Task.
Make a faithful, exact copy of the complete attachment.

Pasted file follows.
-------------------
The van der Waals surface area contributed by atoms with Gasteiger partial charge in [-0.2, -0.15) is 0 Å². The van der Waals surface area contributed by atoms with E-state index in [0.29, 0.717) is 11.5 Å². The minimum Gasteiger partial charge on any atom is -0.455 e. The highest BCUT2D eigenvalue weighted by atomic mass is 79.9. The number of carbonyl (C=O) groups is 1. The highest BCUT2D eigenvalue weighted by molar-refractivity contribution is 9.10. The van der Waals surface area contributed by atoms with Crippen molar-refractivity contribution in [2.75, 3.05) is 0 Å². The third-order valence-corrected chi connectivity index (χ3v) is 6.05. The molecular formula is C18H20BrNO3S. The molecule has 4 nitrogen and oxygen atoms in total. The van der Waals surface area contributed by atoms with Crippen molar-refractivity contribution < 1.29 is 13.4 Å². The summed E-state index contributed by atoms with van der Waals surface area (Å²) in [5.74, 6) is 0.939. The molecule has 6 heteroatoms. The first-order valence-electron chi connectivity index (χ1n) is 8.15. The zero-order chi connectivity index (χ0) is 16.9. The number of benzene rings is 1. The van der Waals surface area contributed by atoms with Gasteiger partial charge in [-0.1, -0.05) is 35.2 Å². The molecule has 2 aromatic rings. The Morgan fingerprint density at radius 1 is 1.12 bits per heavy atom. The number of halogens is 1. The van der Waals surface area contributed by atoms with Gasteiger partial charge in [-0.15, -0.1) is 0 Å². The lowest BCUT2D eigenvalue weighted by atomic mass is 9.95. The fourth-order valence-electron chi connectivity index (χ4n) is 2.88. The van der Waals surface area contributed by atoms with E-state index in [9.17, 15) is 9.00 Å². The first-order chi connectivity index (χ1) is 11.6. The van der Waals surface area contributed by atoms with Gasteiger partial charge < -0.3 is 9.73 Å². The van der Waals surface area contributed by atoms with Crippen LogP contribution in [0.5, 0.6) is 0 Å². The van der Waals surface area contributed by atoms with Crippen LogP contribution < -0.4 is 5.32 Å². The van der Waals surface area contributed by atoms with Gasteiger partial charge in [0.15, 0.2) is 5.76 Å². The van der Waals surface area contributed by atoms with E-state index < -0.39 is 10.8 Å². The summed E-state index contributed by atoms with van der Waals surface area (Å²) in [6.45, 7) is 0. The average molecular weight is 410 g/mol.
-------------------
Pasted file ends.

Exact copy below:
The van der Waals surface area contributed by atoms with Gasteiger partial charge in [-0.2, -0.15) is 0 Å². The van der Waals surface area contributed by atoms with E-state index in [0.29, 0.717) is 11.5 Å². The minimum Gasteiger partial charge on any atom is -0.455 e. The highest BCUT2D eigenvalue weighted by atomic mass is 79.9. The number of carbonyl (C=O) groups is 1. The highest BCUT2D eigenvalue weighted by molar-refractivity contribution is 9.10. The van der Waals surface area contributed by atoms with Crippen molar-refractivity contribution in [2.75, 3.05) is 0 Å². The third-order valence-corrected chi connectivity index (χ3v) is 6.05. The molecular formula is C18H20BrNO3S. The molecule has 4 nitrogen and oxygen atoms in total. The van der Waals surface area contributed by atoms with Crippen molar-refractivity contribution < 1.29 is 13.4 Å². The summed E-state index contributed by atoms with van der Waals surface area (Å²) in [5.74, 6) is 0.939. The molecule has 6 heteroatoms. The first-order valence-electron chi connectivity index (χ1n) is 8.15. The zero-order chi connectivity index (χ0) is 16.9. The number of benzene rings is 1. The van der Waals surface area contributed by atoms with Gasteiger partial charge in [-0.1, -0.05) is 35.2 Å². The molecule has 2 aromatic rings. The Morgan fingerprint density at radius 1 is 1.12 bits per heavy atom. The number of halogens is 1. The van der Waals surface area contributed by atoms with Gasteiger partial charge in [-0.15, -0.1) is 0 Å². The lowest BCUT2D eigenvalue weighted by atomic mass is 9.95. The fourth-order valence-electron chi connectivity index (χ4n) is 2.88. The van der Waals surface area contributed by atoms with E-state index in [9.17, 15) is 9.00 Å². The first-order chi connectivity index (χ1) is 11.6. The van der Waals surface area contributed by atoms with Gasteiger partial charge < -0.3 is 9.73 Å². The van der Waals surface area contributed by atoms with Crippen LogP contribution in [0.5, 0.6) is 0 Å². The van der Waals surface area contributed by atoms with Crippen LogP contribution < -0.4 is 5.32 Å². The van der Waals surface area contributed by atoms with Gasteiger partial charge in [0.15, 0.2) is 5.76 Å². The van der Waals surface area contributed by atoms with E-state index < -0.39 is 10.8 Å². The summed E-state index contributed by atoms with van der Waals surface area (Å²) in [6.45, 7) is 0. The average molecular weight is 410 g/mol.